Edscottite, Fe5C2, a new iron carbide mineral from the Ni-rich Wedderburn IAB iron meteorite

Chi Ma 1  and Alan E. Rubin 2 , 3
  • 1 Division of Geological and Planetary Sciences, California Institute of Technology, 91125, Pasadena, U.S.A
  • 2 Department of Earth, Planetary, and Space Sciences, University of California, 90095-1567, Los Angeles, U.S.A
  • 3 Maine Mineral & Gem Museum, 99 Main Street, P.O. Box 500, Maine, U.S.A
Chi Ma
  • Corresponding author
  • Division of Geological and Planetary Sciences, California Institute of Technology, Pasadena, 91125, U.S.A
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and Alan E. Rubin
  • Department of Earth, Planetary, and Space Sciences, University of California, Los Angeles, 90095-1567, U.S.A
  • Maine Mineral & Gem Museum, 99 Main Street, P.O. Box 500, Maine, 04217, U.S.A
  • Search for other articles:
  • degruyter.comGoogle Scholar

Abstract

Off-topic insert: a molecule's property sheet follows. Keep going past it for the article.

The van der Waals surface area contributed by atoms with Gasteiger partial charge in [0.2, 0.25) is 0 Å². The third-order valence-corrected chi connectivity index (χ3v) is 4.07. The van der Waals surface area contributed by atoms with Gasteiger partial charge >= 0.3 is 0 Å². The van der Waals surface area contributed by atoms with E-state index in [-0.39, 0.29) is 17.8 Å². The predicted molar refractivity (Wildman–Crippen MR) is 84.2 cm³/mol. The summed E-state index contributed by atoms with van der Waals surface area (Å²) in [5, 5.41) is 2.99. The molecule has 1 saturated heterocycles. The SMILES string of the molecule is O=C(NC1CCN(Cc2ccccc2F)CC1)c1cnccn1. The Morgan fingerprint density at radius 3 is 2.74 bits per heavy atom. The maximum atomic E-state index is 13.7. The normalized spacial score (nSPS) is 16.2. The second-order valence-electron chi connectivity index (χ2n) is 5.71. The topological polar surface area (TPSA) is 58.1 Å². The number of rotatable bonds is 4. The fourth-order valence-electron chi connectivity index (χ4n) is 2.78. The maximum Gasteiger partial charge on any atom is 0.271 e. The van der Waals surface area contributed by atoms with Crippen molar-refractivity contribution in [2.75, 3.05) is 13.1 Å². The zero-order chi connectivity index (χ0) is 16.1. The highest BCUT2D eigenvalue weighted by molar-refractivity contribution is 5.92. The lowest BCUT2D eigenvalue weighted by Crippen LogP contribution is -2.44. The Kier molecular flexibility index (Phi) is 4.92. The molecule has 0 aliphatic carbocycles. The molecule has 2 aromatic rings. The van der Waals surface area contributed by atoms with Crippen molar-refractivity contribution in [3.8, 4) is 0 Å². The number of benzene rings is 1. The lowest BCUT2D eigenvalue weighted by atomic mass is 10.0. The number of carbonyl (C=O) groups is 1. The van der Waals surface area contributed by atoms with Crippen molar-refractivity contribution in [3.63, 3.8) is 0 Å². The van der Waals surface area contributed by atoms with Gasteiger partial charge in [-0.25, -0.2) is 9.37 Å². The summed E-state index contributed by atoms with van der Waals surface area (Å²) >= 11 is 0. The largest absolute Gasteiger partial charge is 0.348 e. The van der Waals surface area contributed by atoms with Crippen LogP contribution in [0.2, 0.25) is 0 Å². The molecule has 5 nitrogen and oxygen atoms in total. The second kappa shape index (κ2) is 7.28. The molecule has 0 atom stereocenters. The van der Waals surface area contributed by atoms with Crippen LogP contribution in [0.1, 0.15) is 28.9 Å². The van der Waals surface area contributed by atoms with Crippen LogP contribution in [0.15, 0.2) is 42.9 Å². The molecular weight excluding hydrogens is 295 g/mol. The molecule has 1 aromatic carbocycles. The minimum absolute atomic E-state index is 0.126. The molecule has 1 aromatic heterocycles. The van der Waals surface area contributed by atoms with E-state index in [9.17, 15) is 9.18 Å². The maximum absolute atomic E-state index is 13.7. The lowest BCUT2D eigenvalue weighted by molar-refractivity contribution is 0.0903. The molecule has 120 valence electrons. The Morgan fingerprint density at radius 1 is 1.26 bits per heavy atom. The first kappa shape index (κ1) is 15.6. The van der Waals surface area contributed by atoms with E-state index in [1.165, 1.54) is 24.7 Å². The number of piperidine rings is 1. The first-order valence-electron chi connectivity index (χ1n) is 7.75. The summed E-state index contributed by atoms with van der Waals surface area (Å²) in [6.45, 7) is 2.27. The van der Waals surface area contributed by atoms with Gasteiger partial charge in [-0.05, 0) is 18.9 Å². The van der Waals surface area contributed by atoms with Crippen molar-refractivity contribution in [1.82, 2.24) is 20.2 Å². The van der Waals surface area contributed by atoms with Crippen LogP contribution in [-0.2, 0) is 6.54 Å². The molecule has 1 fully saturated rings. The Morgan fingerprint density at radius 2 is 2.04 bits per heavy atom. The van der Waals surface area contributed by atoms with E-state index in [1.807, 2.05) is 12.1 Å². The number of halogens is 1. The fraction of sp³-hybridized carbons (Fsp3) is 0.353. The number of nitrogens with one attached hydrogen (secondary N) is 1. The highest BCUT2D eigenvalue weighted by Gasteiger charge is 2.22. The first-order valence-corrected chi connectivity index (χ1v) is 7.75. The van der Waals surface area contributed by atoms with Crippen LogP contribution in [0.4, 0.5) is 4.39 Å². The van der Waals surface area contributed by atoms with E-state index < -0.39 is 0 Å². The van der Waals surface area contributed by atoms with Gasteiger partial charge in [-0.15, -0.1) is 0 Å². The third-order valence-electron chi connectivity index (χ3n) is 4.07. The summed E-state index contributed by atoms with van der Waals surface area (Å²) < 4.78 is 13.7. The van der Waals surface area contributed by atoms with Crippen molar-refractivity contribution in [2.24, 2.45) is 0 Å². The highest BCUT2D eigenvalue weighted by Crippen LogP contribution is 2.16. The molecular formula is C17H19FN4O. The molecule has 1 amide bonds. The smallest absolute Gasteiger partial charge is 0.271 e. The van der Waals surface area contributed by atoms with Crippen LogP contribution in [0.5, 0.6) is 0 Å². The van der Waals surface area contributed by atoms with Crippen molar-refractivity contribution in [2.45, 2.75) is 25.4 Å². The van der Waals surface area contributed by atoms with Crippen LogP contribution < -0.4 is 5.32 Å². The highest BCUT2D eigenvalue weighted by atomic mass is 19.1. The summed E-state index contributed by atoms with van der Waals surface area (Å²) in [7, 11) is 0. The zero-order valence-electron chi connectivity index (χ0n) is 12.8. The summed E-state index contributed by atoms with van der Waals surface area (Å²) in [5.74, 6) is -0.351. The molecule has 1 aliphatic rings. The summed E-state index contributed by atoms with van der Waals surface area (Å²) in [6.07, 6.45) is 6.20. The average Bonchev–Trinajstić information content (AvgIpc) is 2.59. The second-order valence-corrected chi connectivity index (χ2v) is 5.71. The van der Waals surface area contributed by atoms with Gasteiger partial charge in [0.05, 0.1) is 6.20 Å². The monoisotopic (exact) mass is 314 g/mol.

Edscottite (IMA 2018-086a), Fe5C2, is a new iron carbide mineral that occurs with low-Ni iron (kamacite), taenite, nickelphosphide (Ni-dominant schreibersite), and minor cohenite in the Wedderburn iron meteorite, a Ni-rich member of the group IAB complex. The mean chemical composition of edscottite determined by electron probe microanalysis, is (wt%) Fe 87.01, Ni 4.37, Co 0.82, C 7.90, total 100.10, yielding an empirical formula of (Fe4.73Ni0.23Co0.04)C2.00. The end-member formula is Fe5C2. Electron backscatter diffraction shows that edscottite has the C2/c Pd5B2-type structure of the synthetic phase called Hägg-carbide, c-Fe5C2, which has a = 11.57 Å, b = 4.57 Å, c = 5.06 Å, b = 97.7 °, V = 265.1 Å3, and Z = 4. The calculated density using the measured composition is 7.62 g/cm3. Like the other two carbides found in iron meteorites, cohenite (Fe3C) and haxonite (Fe23C6), edscottite forms in kamacite, but unlike these two carbides, it forms laths, possibly due to very rapid growth after supersaturation of carbon. Haxonite (which typically forms in carbide-bearing, Ni-rich members of the IAB complex) has not been observed in Wedderburn. Formation of edscottite rather than haxonite may have resulted from a lower C concentration in Wedderburn and hence a lower growth temperature. The new mineral is named in honor of Edward (Ed) R.D. Scott, a pioneering cosmochemist at the University of Hawai‘i at Manoa, for his seminal contributions to research on meteorites.

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